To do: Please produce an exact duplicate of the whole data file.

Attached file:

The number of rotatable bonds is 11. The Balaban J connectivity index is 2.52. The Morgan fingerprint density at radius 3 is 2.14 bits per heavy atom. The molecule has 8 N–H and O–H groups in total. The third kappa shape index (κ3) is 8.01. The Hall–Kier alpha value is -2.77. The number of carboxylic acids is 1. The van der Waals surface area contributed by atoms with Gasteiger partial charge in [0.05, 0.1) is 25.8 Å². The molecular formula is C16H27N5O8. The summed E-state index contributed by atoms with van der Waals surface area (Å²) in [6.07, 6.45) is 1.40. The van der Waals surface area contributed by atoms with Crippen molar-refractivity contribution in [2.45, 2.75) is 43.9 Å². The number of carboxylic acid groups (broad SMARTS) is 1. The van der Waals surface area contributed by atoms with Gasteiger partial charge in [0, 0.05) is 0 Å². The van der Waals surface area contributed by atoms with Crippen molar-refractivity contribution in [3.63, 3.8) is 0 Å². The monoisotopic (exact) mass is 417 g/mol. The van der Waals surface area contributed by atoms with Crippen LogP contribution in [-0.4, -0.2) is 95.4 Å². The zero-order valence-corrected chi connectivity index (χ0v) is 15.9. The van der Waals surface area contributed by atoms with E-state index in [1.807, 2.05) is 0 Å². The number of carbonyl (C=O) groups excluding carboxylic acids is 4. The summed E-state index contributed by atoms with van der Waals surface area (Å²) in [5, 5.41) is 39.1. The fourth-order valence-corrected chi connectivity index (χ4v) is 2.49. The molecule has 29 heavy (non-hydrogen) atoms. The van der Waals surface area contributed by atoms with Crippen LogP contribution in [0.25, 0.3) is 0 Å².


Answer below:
The number of rotatable bonds is 11. The Balaban J connectivity index is 2.52. The Morgan fingerprint density at radius 3 is 2.14 bits per heavy atom. The molecule has 8 N–H and O–H groups in total. The third kappa shape index (κ3) is 8.01. The Hall–Kier alpha value is -2.77. The number of carboxylic acids is 1. The van der Waals surface area contributed by atoms with Gasteiger partial charge in [0.05, 0.1) is 25.8 Å². The molecular formula is C16H27N5O8. The summed E-state index contributed by atoms with van der Waals surface area (Å²) in [6.07, 6.45) is 1.40. The van der Waals surface area contributed by atoms with Crippen molar-refractivity contribution in [2.45, 2.75) is 43.9 Å². The number of carboxylic acid groups (broad SMARTS) is 1. The van der Waals surface area contributed by atoms with Gasteiger partial charge in [0, 0.05) is 0 Å². The van der Waals surface area contributed by atoms with Crippen molar-refractivity contribution in [3.63, 3.8) is 0 Å². The monoisotopic (exact) mass is 417 g/mol. The van der Waals surface area contributed by atoms with Crippen LogP contribution in [-0.4, -0.2) is 95.4 Å². The zero-order valence-corrected chi connectivity index (χ0v) is 15.9. The van der Waals surface area contributed by atoms with E-state index in [1.807, 2.05) is 0 Å². The number of carbonyl (C=O) groups excluding carboxylic acids is 4. The summed E-state index contributed by atoms with van der Waals surface area (Å²) in [5, 5.41) is 39.1. The fourth-order valence-corrected chi connectivity index (χ4v) is 2.49. The molecule has 29 heavy (non-hydrogen) atoms. The van der Waals surface area contributed by atoms with Crippen LogP contribution in [0.25, 0.3) is 0 Å².